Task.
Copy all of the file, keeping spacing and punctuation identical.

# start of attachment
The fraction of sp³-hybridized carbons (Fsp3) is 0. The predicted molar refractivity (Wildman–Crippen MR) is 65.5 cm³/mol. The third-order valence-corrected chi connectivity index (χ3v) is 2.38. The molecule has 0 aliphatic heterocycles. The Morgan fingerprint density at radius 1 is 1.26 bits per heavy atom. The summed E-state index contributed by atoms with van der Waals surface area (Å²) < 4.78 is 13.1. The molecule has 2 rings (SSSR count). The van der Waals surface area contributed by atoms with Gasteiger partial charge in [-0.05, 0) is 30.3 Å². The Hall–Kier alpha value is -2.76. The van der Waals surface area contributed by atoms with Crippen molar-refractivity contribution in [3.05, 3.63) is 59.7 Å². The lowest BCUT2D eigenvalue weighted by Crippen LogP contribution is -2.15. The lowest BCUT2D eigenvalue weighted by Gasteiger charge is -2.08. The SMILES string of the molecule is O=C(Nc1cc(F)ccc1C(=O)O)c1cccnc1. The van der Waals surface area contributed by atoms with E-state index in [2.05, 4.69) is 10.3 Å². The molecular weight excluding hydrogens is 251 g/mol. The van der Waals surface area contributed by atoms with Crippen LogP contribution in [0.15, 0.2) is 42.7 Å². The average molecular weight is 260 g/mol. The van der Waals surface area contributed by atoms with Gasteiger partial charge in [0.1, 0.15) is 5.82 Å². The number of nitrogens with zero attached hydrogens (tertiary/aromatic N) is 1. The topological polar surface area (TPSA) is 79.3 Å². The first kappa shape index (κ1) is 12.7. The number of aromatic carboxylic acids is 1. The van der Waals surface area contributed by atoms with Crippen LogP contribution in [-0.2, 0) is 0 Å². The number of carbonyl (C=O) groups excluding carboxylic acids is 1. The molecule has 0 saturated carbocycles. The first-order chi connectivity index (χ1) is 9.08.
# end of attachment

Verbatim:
The fraction of sp³-hybridized carbons (Fsp3) is 0. The predicted molar refractivity (Wildman–Crippen MR) is 65.5 cm³/mol. The third-order valence-corrected chi connectivity index (χ3v) is 2.38. The molecule has 0 aliphatic heterocycles. The Morgan fingerprint density at radius 1 is 1.26 bits per heavy atom. The summed E-state index contributed by atoms with van der Waals surface area (Å²) < 4.78 is 13.1. The molecule has 2 rings (SSSR count). The van der Waals surface area contributed by atoms with Gasteiger partial charge in [-0.05, 0) is 30.3 Å². The Hall–Kier alpha value is -2.76. The van der Waals surface area contributed by atoms with Crippen molar-refractivity contribution in [3.05, 3.63) is 59.7 Å². The lowest BCUT2D eigenvalue weighted by Crippen LogP contribution is -2.15. The lowest BCUT2D eigenvalue weighted by Gasteiger charge is -2.08. The SMILES string of the molecule is O=C(Nc1cc(F)ccc1C(=O)O)c1cccnc1. The van der Waals surface area contributed by atoms with E-state index in [2.05, 4.69) is 10.3 Å². The molecular weight excluding hydrogens is 251 g/mol. The van der Waals surface area contributed by atoms with Crippen LogP contribution in [0.15, 0.2) is 42.7 Å². The average molecular weight is 260 g/mol. The van der Waals surface area contributed by atoms with Gasteiger partial charge in [0.1, 0.15) is 5.82 Å². The number of nitrogens with zero attached hydrogens (tertiary/aromatic N) is 1. The topological polar surface area (TPSA) is 79.3 Å². The first kappa shape index (κ1) is 12.7. The number of aromatic carboxylic acids is 1. The van der Waals surface area contributed by atoms with Crippen LogP contribution in [-0.2, 0) is 0 Å². The number of carbonyl (C=O) groups excluding carboxylic acids is 1. The molecule has 0 saturated carbocycles. The first-order chi connectivity index (χ1) is 9.08.